William Duckett White

Lota is an eastern outer coastal suburb in the City of Brisbane, Queensland, Australia.[3]


Lota is 16 kilometres (9.9 mi) east of the CBD. The suburb is of primarily post-war residential make-up but is gradually being developed with modern beachside properties.


Lota, near the foreshore, circa 1935

This part of Moreton Bay was originally occupied by the semi-nomadic Mipirimm people of Quandamooka.

Most of the land of Lota was acquired by early settler Irish-born William Duckett White in 1862, following sub-division of the lands from Lytton to Fig Tree Point (Lota). The suburb is named after White's house 'Lota House', built in 1863.[4]

St Agnes' church was dedicated on 16 May 1957 by Archbishop Halse. Its closure was approved on 21 January 1994 by Assistant Bishop Wiliams. The building was moved to Alexandra Hills Parish.[5]

In the 2011 census, Lota recorded a population of 3,255 people.[6]

Heritage listings

Lota House, 2015

Lota has one heritage-listed site.


The south and east of the suburb is dominated by the mudflats and mangrove wetlands of Lota Creek and Moreton Bay. To the west and north, the land rises towards the heights of Manly and Manly West.


Lota railway station provides access to regular Queensland Rail City network services to Brisbane and Cleveland. In 1960, the railway line between Lota and Cleveland was closed, leaving Lota as the terminal until re-opening of the line in stages between 1983 and 1987.


Lota is home to several key amenities, including Bayside PCYC, , Lota State School and Melaleuca Environmental Park. The Lota Foreshore Park (Lota Camping Reserve) is a large bay-front park that stretches along the eastern edge of the suburb, with playgrounds, barbecuing facilities, boat ramps and a sculpture park. A boardwalk crosses Lota Creek from Whites Road to Chelsea Road in Ransome.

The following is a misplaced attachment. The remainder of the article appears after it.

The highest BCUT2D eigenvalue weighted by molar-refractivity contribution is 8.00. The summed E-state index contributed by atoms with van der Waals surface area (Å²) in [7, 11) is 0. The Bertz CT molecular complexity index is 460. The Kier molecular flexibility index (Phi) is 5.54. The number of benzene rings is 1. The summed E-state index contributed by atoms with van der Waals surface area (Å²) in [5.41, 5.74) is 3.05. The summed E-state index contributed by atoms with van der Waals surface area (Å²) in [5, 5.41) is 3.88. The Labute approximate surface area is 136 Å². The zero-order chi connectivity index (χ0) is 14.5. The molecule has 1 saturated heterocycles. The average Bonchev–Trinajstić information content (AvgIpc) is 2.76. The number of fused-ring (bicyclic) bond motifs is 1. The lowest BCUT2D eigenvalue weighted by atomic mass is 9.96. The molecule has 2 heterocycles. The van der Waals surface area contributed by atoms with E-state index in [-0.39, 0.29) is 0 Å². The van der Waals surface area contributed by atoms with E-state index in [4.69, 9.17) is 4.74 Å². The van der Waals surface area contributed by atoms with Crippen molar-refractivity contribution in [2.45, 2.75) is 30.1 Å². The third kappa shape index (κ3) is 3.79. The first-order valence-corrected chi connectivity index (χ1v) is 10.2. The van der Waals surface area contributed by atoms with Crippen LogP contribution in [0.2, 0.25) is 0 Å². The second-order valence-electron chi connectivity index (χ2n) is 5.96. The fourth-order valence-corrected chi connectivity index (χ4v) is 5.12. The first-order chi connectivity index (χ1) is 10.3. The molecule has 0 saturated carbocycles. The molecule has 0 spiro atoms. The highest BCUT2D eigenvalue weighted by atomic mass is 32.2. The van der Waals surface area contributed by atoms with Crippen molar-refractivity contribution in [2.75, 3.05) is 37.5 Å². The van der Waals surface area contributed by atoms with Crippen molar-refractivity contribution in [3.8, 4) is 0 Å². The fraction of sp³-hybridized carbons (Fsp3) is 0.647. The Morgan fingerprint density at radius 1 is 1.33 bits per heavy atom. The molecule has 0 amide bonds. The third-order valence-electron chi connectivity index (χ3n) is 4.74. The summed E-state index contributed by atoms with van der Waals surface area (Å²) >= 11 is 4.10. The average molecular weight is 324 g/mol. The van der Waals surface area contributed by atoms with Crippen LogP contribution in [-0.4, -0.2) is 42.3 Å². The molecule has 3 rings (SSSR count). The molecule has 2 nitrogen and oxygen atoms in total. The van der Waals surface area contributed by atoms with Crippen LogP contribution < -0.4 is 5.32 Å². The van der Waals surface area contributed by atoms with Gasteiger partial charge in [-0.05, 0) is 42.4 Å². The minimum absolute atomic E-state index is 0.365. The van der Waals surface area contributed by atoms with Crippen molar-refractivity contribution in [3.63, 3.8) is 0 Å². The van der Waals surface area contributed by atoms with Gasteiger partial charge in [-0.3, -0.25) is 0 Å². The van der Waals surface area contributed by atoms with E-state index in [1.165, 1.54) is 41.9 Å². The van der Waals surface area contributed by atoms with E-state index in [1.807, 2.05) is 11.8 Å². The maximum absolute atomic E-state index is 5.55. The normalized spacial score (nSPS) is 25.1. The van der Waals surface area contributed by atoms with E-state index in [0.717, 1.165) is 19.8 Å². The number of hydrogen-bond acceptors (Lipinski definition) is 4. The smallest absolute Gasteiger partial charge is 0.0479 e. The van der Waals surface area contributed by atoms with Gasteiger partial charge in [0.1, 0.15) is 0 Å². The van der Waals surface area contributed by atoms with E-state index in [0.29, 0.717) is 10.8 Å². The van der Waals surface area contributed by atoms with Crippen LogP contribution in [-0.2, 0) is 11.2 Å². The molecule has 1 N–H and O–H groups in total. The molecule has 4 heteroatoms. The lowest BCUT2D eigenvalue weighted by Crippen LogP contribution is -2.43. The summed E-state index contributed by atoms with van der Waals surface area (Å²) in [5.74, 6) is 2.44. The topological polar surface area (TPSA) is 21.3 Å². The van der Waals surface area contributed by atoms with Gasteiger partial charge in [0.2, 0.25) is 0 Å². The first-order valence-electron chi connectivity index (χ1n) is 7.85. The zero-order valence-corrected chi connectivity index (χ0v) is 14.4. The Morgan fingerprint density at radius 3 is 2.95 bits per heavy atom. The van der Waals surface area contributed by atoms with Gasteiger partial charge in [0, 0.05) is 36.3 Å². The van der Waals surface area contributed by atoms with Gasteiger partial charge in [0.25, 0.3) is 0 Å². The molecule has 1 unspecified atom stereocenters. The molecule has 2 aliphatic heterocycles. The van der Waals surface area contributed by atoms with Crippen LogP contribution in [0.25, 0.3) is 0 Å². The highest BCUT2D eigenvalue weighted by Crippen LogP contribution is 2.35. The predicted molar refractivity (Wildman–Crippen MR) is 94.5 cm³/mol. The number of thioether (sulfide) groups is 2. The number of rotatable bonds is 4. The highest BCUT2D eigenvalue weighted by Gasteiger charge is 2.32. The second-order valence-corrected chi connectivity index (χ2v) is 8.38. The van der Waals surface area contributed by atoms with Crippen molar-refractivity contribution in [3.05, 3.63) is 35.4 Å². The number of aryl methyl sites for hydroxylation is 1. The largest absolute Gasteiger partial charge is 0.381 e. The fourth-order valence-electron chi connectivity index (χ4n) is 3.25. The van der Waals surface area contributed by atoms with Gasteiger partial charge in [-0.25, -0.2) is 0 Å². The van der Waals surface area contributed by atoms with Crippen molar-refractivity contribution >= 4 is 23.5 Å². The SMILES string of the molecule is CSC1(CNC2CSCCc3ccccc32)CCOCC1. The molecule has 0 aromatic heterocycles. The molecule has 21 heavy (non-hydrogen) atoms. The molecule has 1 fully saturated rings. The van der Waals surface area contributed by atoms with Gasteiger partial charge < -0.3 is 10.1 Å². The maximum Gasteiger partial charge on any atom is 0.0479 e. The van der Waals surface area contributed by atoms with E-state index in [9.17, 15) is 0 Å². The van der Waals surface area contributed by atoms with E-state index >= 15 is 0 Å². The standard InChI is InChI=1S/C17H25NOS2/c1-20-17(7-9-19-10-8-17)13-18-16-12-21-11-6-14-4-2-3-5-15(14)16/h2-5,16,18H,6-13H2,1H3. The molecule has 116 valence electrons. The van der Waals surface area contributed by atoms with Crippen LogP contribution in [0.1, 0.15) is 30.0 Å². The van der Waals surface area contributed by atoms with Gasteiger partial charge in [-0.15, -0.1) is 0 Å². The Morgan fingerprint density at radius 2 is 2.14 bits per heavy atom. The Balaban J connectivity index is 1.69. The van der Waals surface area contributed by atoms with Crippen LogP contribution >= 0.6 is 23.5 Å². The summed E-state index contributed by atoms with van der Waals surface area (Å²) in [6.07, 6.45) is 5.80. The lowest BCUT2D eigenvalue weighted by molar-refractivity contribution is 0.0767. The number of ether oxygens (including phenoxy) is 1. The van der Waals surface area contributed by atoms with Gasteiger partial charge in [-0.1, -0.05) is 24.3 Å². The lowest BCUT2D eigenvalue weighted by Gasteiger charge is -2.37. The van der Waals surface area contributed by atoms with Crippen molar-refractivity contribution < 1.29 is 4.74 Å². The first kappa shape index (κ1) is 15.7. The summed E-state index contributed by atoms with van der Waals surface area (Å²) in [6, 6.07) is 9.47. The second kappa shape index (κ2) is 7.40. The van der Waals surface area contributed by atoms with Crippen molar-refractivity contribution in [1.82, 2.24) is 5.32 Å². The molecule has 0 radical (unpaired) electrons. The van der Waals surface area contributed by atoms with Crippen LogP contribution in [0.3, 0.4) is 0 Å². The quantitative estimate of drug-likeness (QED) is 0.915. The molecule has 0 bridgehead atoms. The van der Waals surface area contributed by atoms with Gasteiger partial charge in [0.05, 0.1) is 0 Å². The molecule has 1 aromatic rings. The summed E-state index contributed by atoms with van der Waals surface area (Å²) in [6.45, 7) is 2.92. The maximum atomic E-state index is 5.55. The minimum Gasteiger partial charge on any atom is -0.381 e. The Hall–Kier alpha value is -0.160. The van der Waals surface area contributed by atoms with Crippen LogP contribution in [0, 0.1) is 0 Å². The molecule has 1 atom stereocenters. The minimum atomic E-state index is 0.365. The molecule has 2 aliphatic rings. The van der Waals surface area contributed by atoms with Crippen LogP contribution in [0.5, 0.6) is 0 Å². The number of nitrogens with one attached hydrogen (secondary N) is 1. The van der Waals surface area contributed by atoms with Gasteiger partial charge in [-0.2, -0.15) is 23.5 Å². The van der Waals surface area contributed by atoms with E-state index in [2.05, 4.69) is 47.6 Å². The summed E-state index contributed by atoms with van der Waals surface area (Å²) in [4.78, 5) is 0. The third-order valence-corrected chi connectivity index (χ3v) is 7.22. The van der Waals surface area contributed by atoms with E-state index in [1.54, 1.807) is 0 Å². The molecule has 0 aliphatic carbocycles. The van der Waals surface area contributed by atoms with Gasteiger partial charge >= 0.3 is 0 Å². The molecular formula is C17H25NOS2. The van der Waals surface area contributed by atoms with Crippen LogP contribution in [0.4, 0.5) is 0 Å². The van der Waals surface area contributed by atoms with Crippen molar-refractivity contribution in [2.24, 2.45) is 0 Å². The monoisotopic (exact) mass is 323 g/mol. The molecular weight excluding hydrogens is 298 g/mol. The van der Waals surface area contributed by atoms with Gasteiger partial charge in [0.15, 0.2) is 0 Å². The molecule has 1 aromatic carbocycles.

At the local level, Lota is in the Wynnum-Manly ward of the Brisbane City Council, represented by Cr Peter Cumming since March 1994. At the state level, Lota is within the Lytton electorate, a traditionally safe Labor seat, held by Joan Pease. LNP MP Ross Vasta has held the Federal electorate of Bonner since 2010.


Lota State School was opened on 29 January 1952.


In the 2011 census, Lota recorded a population of 3,255 people, 50.6% female and 49.4% male.[6] The median age of the Lota population was 38 years of age, 1 year above the Australian median. 74.9% of people living in Lota were born in Australia, compared to the national average of 69.8%; the next most common countries of birth were England 7.8%, New Zealand 4.9%, South Africa 1.2%, Scotland 0.9%, Ireland 0.7%. 92.9% of people spoke only English at home; the next most common languages were 0.4% German, 0.3% French, 0.2% Punjabi, 0.2% Japanese, 0.2% Italian.[6]


  1. ^ Australian Bureau of Statistics (27 June 2017). "Lota (State Suburb)". 2016 Census QuickStats. Retrieved 14 April 2018. Edit this at Wikidata
  2. ^ "Wynnum Manly Ward". Brisbane City Council. Brisbane City Council. Retrieved 12 March 2017.
  3. ^ "Lota (entry 43245)". Queensland Place Names. Queensland Government. Retrieved 22 September 2015.
  4. ^ Myrtle Beitz (2005) Mangroves to Moorings Revisited: A History of the Wynnum, Manly and Lota District
  5. ^ "Closed Churches". Anglican Church Southern Queensland. Archived from the original on 3 April 2019. Retrieved 25 February 2019.
  6. ^ a b c Australian Bureau of Statistics (31 October 2012). "Lota, Qld (State Suburb)". 2011 Census QuickStats. Retrieved 24 October 2013. Edit this at Wikidata
  7. ^ "Lota House - Edwin Marsden Tooth Memorial Home (entry 600247)". Queensland Heritage Register. Queensland Heritage Council. Retrieved 6 July 2013.

External links

Coordinates: 27°28′S 153°11′E / 27.467°S 153.183°E / -27.467; 153.183